GOVERNMENT VERSUS VOLUNTARY SEDIMENT POND DESIGN STANDARDS AND ACHIEVING DISCHARGE/RECEIVING WATER QUALITY FOR TOTAL SUSPENDED SOLIDS AT MINE SITES

World Mining Congress
Keeping the sediment on the mine site and out of the water course is essential from the regulatory, environmental and sustainability perspectives. Regulation of this aspect of mining is embedded in environmental legislation and government receiving water quality standards, and government control has apparently been considered to be the most appropriate method to define mine site discharge standards and the environmental implications of sediment in downstream watercourses. A literature search for guidelines for the site specific design and operation of sediment ponds treating mine site runoff to remove total suspended solids, turbidity and flocculant-induced toxicity, revealed little information on the mining industry’s and government’s roles in defining the “how to achieve” related to sediment pond design. Is there a need or reason for an industry-driven leadership to clearly define the “how to” keep the sediment on the mine site and out of the water course? Currently, this issue is addressed in Canada by a federal mining regulation for metal mines which specifies discharge quality for sediment. This paper focuses on the method used in British Columbia, Canada, to regulate and provide a scientific methodology to control the discharge of sediment from mine sites. Management plans relative to this topic are discussed and are considered to have value from the exploration, construction, operation and the onset of closure phases. In addition, the balance and linkage between the erosion control management plan and the sediment pond management plan are discussed in terms of how they may be designed to complement each other to lower the risk of exceeding discharge and receiving water quality standards. If there were an industry-driven standard, or guidance document relative to addressing sediment release, it would benefit mining companies by eliminating the repetitive analysis of this topic for each new mine, mine expansion, and mine modification; also, government may often replace certain aspects of permitting with a regulation, if there is a government/industry established standard defining Best Achievable Technology (e.g. the Canadian Metal Mining Effluent Regulations).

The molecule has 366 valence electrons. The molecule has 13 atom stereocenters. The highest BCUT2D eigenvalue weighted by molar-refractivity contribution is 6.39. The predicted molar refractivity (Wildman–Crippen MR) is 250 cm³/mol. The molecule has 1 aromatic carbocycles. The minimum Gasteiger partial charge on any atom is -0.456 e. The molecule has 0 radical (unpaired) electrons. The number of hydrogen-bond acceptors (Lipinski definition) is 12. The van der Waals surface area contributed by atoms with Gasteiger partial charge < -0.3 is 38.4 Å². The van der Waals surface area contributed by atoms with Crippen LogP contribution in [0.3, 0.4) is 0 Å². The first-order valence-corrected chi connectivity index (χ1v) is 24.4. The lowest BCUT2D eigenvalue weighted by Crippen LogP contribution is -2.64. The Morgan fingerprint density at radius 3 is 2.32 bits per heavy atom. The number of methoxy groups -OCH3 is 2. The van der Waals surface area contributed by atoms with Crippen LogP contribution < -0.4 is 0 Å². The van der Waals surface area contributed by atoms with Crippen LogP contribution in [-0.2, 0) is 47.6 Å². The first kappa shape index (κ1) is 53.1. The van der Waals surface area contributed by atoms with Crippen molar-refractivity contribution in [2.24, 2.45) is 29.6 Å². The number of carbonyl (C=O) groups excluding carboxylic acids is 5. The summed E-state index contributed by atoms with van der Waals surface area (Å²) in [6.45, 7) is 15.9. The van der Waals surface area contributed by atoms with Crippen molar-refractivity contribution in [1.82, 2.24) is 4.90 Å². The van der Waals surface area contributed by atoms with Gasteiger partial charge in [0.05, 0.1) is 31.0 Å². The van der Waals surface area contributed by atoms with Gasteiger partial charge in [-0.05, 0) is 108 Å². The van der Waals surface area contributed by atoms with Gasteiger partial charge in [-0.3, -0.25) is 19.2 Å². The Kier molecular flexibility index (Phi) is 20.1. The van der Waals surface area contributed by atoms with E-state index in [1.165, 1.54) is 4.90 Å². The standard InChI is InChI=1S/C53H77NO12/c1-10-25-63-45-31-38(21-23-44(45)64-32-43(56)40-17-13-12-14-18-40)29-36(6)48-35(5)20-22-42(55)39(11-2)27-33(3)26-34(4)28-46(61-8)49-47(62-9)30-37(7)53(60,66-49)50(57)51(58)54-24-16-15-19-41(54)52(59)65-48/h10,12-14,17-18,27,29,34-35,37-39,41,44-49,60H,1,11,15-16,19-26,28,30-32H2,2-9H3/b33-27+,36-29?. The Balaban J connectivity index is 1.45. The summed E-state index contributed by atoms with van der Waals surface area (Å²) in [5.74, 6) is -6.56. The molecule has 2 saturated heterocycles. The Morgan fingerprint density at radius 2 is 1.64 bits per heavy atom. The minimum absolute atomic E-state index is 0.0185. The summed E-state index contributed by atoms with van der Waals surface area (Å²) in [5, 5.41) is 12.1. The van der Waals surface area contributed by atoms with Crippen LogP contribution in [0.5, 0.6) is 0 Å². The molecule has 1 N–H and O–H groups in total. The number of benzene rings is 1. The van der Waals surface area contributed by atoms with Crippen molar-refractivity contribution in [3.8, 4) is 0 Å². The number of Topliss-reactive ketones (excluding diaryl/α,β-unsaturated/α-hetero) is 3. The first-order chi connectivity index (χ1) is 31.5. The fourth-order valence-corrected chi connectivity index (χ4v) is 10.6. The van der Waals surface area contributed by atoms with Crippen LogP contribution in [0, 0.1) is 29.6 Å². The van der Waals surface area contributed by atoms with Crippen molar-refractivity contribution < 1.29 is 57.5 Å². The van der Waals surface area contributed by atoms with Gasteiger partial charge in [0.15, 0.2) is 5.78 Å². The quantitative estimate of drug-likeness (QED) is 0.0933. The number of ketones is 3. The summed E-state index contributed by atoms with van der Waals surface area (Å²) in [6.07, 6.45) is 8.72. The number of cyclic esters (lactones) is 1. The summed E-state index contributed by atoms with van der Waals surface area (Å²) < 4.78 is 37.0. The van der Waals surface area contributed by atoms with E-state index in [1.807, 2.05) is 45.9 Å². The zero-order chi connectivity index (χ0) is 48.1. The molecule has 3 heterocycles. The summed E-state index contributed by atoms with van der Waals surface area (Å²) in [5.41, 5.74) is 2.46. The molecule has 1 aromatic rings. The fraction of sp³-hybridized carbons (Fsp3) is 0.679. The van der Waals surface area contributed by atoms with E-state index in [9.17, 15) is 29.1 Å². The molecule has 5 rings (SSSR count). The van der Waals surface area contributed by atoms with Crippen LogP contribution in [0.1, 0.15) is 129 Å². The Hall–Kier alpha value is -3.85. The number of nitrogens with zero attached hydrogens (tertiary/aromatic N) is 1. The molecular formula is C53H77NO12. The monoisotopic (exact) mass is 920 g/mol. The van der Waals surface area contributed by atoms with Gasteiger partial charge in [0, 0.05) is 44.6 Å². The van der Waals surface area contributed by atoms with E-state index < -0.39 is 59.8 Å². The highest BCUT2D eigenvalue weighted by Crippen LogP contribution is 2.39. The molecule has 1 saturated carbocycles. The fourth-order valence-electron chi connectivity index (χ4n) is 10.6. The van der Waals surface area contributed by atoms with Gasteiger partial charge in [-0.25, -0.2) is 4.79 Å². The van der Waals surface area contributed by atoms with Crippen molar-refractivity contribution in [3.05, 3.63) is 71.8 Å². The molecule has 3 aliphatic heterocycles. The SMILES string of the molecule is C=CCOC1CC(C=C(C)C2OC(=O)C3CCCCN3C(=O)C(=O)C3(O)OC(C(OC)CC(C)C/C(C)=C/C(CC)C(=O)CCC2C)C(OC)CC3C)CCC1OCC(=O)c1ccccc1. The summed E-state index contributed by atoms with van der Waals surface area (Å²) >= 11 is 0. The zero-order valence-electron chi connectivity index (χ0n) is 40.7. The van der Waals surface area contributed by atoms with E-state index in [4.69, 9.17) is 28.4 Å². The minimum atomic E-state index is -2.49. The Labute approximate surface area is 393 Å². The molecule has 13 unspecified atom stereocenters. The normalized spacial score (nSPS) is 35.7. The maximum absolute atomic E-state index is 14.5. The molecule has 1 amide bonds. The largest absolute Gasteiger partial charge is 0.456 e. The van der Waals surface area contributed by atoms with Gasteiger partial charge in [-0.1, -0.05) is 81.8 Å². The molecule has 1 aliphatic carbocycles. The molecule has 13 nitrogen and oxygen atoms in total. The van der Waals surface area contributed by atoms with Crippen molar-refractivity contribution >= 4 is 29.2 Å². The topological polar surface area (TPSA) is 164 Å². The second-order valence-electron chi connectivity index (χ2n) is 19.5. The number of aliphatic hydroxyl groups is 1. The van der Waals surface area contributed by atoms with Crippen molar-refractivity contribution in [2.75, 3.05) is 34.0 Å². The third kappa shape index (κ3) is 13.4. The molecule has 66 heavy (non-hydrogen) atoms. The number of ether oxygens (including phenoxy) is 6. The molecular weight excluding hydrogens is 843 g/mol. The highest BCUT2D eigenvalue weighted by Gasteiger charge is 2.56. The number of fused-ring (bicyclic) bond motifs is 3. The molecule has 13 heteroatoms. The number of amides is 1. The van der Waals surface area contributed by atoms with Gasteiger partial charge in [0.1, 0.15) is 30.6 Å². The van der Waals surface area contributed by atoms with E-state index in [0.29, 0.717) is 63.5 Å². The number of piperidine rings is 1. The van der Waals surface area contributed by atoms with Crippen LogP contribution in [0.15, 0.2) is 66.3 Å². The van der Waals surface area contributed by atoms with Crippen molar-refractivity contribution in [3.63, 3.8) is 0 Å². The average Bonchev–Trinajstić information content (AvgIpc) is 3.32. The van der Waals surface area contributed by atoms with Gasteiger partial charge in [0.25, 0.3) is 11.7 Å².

Keywords: sediments; Flocculants; particles; Mine; Mines; Additions; Soils; Soil; Management;
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